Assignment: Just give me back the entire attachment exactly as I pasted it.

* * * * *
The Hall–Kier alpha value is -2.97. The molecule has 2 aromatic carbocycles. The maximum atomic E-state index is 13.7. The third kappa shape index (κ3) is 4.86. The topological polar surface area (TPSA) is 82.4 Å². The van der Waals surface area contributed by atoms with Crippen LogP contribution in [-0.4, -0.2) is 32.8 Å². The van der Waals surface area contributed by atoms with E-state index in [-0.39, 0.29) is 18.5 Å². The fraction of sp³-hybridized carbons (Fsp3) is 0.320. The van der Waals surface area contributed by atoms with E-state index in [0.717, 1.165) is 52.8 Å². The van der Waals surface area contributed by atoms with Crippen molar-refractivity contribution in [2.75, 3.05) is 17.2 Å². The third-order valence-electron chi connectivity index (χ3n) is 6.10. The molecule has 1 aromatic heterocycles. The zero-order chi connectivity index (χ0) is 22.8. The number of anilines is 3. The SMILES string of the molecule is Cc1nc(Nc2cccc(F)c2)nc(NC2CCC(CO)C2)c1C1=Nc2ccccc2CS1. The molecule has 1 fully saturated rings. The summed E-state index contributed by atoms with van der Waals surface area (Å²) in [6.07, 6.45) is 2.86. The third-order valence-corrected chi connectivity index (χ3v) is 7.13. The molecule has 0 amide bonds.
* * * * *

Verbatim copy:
The Hall–Kier alpha value is -2.97. The molecule has 2 aromatic carbocycles. The maximum atomic E-state index is 13.7. The third kappa shape index (κ3) is 4.86. The topological polar surface area (TPSA) is 82.4 Å². The van der Waals surface area contributed by atoms with Crippen LogP contribution in [-0.4, -0.2) is 32.8 Å². The van der Waals surface area contributed by atoms with E-state index in [-0.39, 0.29) is 18.5 Å². The fraction of sp³-hybridized carbons (Fsp3) is 0.320. The van der Waals surface area contributed by atoms with E-state index in [0.717, 1.165) is 52.8 Å². The van der Waals surface area contributed by atoms with Crippen molar-refractivity contribution in [2.75, 3.05) is 17.2 Å². The third-order valence-electron chi connectivity index (χ3n) is 6.10. The molecule has 1 aromatic heterocycles. The zero-order chi connectivity index (χ0) is 22.8. The number of anilines is 3. The SMILES string of the molecule is Cc1nc(Nc2cccc(F)c2)nc(NC2CCC(CO)C2)c1C1=Nc2ccccc2CS1. The molecule has 1 fully saturated rings. The summed E-state index contributed by atoms with van der Waals surface area (Å²) in [6.07, 6.45) is 2.86. The third-order valence-corrected chi connectivity index (χ3v) is 7.13. The molecule has 0 amide bonds.